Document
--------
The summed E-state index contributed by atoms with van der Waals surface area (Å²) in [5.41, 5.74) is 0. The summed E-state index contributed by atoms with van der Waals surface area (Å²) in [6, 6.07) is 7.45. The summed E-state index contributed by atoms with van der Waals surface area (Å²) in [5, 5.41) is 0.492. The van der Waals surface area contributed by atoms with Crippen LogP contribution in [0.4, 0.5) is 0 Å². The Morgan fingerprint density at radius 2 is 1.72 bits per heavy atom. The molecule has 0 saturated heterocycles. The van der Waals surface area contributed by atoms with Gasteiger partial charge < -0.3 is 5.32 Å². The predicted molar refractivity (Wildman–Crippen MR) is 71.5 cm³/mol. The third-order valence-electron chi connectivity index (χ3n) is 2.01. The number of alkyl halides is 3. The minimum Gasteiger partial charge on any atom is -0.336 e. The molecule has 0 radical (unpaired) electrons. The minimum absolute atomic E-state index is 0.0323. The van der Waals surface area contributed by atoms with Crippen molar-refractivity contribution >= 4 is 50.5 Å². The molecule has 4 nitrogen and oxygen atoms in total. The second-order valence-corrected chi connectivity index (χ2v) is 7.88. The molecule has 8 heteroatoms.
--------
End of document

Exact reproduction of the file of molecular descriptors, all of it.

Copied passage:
The summed E-state index contributed by atoms with van der Waals surface area (Å²) in [5.41, 5.74) is 0. The summed E-state index contributed by atoms with van der Waals surface area (Å²) in [6, 6.07) is 7.45. The summed E-state index contributed by atoms with van der Waals surface area (Å²) in [5, 5.41) is 0.492. The van der Waals surface area contributed by atoms with Crippen LogP contribution in [0.4, 0.5) is 0 Å². The Morgan fingerprint density at radius 2 is 1.72 bits per heavy atom. The molecule has 0 saturated heterocycles. The van der Waals surface area contributed by atoms with Gasteiger partial charge < -0.3 is 5.32 Å². The predicted molar refractivity (Wildman–Crippen MR) is 71.5 cm³/mol. The third-order valence-electron chi connectivity index (χ3n) is 2.01. The number of alkyl halides is 3. The minimum Gasteiger partial charge on any atom is -0.336 e. The molecule has 0 radical (unpaired) electrons. The minimum absolute atomic E-state index is 0.0323. The van der Waals surface area contributed by atoms with Crippen molar-refractivity contribution >= 4 is 50.5 Å². The molecule has 4 nitrogen and oxygen atoms in total. The second-order valence-corrected chi connectivity index (χ2v) is 7.88. The molecule has 8 heteroatoms.